‘I had another problem. I didn’t want anybody to do anything for me. That is my nature.’ This was the confession of a minister named Don Piper whose story is told in the best selling book ’90 Minutes in Heaven.’ Don Piper died in a car accident. The paramedics at the scene of the accident found no pulse and declared him dead and covered him with a tarp while they attended to the injuries of others. In his book, he tells how he went straight to heaven for 90 minutes until a Baptist preacher friend came on the accident scene. Even though he knew John was dead, he rushed to the lifeless body and prayed for him. Despite the scoffing of the EMT’s, he refused to stop praying. God answered that man’s prayer and Don returned to earth. You can read the whole story in his fascinating book.
However, what I want to share is just one experience he had while he was recovering in hospital, which by the way was long and extremely painful.
HE HAD ANOTHER PROBLEM
The problem . . . ‘He didn’t want anybody to do anything for him.’ The problem was in his nature but it surfaced during his time in hospital where He wouldn’t let anybody do anything for him to meet his needs.
He was eventually confronted by a retired minister, Jay had been powerful father figure to him and who was the interim pastor at Don’s church while he recovered. Jay visited him faithfully and noticed that he had become detached from friends and family. Jay eventually challenged him saying, ‘You need to get your act together.’ Referring to visitors from Don’s congregation, Jay declared ‘these people care about you so much and you just can’t imagine how deeply they love you . . . but you won’t let them do anything for you.’
He went on later to say, ‘You’ve spent the better part of your life trying to minister to other people, to meet their needs, to help them during times of difficulty and tragedy. And now your doing a terrible job of letting these people do the same thing for you.’ And then he said something Don would never forget, ‘Don, it’s the only thing they have to offer you, and you are taking that gift away from them . . . you’re cheating them out of an opportunity to express their love to you.’ Don went on to write, ‘His words shocked me. In my thinking. I was trying to be selfless and not impose on them or cause them any trouble . . . in reality, I was being selfish.’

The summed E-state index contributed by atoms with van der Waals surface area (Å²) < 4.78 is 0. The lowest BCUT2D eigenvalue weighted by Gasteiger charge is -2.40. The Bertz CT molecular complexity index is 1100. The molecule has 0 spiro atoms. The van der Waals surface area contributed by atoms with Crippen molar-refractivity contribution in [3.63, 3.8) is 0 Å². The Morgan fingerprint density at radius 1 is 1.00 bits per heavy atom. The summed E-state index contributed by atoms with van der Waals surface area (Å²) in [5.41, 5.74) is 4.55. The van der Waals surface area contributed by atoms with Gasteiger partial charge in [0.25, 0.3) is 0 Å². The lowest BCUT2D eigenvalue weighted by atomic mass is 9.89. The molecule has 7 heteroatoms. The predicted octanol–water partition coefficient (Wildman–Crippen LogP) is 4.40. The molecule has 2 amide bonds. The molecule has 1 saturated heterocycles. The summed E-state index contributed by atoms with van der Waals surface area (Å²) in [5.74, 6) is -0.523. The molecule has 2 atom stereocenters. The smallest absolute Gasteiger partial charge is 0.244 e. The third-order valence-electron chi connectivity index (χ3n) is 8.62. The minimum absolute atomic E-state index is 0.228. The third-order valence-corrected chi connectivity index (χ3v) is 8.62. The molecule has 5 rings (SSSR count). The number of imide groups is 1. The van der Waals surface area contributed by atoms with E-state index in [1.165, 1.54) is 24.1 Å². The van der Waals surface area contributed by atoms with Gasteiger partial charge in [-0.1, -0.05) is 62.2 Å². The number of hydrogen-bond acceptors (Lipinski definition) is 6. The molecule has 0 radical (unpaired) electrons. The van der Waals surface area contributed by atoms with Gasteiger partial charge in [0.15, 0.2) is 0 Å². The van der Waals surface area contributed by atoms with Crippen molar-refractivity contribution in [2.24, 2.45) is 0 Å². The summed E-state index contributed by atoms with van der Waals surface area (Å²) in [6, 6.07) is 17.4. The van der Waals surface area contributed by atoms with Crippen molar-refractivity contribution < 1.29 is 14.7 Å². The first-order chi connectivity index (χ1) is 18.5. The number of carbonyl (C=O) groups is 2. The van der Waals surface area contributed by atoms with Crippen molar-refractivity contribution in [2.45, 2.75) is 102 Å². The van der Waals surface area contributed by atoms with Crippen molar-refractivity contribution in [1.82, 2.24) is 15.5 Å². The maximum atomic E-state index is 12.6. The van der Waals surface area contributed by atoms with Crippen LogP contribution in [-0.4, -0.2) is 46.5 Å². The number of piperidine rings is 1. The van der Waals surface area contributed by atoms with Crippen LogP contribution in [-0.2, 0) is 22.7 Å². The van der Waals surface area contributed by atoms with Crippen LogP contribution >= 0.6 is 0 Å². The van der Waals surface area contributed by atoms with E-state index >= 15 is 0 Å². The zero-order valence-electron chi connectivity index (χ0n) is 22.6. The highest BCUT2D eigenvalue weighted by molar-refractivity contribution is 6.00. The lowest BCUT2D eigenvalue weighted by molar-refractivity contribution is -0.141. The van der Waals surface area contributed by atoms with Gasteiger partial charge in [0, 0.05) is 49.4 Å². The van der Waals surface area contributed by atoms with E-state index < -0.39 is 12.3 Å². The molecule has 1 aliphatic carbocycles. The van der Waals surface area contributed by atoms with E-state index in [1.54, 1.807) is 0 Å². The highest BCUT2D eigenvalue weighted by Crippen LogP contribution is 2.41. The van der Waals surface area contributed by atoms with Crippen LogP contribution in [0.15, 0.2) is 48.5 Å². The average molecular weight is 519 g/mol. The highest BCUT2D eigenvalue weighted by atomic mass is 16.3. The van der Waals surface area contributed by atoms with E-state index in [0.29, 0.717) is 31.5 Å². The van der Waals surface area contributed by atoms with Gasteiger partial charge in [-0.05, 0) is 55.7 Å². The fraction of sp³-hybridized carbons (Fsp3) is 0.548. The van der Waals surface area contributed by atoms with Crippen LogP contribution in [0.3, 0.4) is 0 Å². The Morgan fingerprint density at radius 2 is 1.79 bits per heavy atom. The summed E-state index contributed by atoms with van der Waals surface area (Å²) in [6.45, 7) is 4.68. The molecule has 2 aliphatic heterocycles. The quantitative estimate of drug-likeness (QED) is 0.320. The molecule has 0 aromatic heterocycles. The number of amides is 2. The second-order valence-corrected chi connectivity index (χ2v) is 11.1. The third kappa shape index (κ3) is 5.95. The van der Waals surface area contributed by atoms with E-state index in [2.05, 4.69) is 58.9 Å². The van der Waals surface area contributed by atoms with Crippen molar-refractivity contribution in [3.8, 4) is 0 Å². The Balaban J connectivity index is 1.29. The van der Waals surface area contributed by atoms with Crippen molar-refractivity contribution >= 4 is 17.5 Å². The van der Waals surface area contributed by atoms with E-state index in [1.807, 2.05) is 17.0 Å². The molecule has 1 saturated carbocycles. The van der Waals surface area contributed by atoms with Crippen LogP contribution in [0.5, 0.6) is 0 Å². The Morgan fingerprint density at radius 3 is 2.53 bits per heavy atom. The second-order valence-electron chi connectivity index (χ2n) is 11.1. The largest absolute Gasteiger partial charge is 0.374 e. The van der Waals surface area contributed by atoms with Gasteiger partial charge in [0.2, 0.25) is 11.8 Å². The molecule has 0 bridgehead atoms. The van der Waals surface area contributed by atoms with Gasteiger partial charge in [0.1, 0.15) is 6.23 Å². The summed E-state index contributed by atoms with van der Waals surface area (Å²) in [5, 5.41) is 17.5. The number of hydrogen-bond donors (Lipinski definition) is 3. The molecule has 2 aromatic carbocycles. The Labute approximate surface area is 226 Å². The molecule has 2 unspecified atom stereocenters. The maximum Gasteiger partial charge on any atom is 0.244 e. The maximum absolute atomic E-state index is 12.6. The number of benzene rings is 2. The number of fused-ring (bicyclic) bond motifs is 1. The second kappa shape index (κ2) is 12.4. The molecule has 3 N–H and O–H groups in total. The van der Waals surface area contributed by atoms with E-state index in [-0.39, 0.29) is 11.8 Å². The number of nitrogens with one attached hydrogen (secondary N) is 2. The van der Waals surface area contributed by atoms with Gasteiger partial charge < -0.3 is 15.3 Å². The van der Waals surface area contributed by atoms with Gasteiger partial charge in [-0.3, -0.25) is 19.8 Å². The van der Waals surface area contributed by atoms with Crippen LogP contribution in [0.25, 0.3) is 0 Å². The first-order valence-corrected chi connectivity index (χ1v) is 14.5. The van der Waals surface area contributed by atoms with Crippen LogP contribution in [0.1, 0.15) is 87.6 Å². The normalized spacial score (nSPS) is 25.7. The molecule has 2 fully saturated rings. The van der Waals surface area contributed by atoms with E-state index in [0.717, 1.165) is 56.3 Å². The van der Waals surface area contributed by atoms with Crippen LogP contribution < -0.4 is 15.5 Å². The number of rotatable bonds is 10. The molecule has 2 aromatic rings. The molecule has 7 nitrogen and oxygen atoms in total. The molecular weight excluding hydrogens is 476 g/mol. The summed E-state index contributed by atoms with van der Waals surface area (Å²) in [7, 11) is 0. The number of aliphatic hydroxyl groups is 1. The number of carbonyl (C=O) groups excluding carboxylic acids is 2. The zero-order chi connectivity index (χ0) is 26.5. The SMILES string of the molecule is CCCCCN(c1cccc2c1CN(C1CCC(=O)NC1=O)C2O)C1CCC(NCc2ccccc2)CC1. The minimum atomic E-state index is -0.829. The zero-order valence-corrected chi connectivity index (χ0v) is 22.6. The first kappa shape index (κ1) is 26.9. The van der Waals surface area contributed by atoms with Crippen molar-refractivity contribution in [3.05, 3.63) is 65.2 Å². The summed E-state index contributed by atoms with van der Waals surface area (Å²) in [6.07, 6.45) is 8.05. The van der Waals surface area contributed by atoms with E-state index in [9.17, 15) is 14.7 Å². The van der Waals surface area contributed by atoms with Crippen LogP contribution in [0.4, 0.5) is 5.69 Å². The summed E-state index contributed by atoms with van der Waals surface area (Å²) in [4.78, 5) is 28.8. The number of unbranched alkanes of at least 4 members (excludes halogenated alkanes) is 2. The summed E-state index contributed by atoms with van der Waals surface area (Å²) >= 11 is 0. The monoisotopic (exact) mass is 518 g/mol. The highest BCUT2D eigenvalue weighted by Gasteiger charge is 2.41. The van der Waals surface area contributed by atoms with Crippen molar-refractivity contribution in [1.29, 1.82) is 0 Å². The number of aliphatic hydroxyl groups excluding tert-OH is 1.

Jay went on to challenge him to do something practical about it stating, ‘The next time anyone comes in here and offers to do something . . . anything, no matter what it is . . . I want you to say yes. Initially, he found it very hard to do. A few days later, Thomas, a church member, popped into his room and spent about five minutes. As he stood up to leave, he said, ‘Is there anything I can do for you before I go?’ Don was about to say the words, ‘No thank you,’ when he remembered Jay’s words. So instead, he said, ‘Well, I wish I had a magazine to read.’ ‘You do? Really?’ Thomas said, with the biggest grin on his face. He dashed out the door, went down twenty one floors and returned with an armload of magazines.
Forty minutes later, a lady from the singles group came to see him and asked a similar question. He began to say, ‘No I . . ‘ but instead he said, ‘Well, maybe a strawberry milkshake.’ She dashed out and came back with a strawberry milkshake saying, ‘Oh Pastor, I hope you enjoy this!’